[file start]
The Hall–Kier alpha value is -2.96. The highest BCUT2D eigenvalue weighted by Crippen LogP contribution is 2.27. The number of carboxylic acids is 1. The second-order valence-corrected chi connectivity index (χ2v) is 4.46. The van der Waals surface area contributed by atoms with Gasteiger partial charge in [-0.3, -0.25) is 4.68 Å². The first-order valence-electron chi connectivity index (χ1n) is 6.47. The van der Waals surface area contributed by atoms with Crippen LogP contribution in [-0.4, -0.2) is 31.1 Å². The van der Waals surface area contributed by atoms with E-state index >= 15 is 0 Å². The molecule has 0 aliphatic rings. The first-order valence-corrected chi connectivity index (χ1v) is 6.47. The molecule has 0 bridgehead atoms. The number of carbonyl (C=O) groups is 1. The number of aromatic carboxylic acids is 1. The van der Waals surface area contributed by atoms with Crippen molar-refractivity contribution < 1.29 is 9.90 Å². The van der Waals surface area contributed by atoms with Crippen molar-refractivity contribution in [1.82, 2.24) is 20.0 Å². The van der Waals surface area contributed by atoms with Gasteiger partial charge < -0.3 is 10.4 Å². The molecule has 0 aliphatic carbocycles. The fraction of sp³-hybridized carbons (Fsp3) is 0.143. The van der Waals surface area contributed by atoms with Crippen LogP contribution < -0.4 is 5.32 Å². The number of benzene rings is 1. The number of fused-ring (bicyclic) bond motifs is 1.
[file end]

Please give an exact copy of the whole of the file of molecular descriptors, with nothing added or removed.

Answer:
The Hall–Kier alpha value is -2.96. The highest BCUT2D eigenvalue weighted by Crippen LogP contribution is 2.27. The number of carboxylic acids is 1. The second-order valence-corrected chi connectivity index (χ2v) is 4.46. The van der Waals surface area contributed by atoms with Gasteiger partial charge in [-0.3, -0.25) is 4.68 Å². The first-order valence-electron chi connectivity index (χ1n) is 6.47. The van der Waals surface area contributed by atoms with Crippen LogP contribution in [-0.4, -0.2) is 31.1 Å². The van der Waals surface area contributed by atoms with E-state index >= 15 is 0 Å². The molecule has 0 aliphatic rings. The first-order valence-corrected chi connectivity index (χ1v) is 6.47. The molecule has 0 bridgehead atoms. The number of carbonyl (C=O) groups is 1. The number of aromatic carboxylic acids is 1. The van der Waals surface area contributed by atoms with Crippen molar-refractivity contribution < 1.29 is 9.90 Å². The van der Waals surface area contributed by atoms with Crippen molar-refractivity contribution in [1.82, 2.24) is 20.0 Å². The van der Waals surface area contributed by atoms with Gasteiger partial charge < -0.3 is 10.4 Å². The molecule has 0 aliphatic carbocycles. The fraction of sp³-hybridized carbons (Fsp3) is 0.143. The van der Waals surface area contributed by atoms with Crippen LogP contribution < -0.4 is 5.32 Å². The number of benzene rings is 1. The number of fused-ring (bicyclic) bond motifs is 1.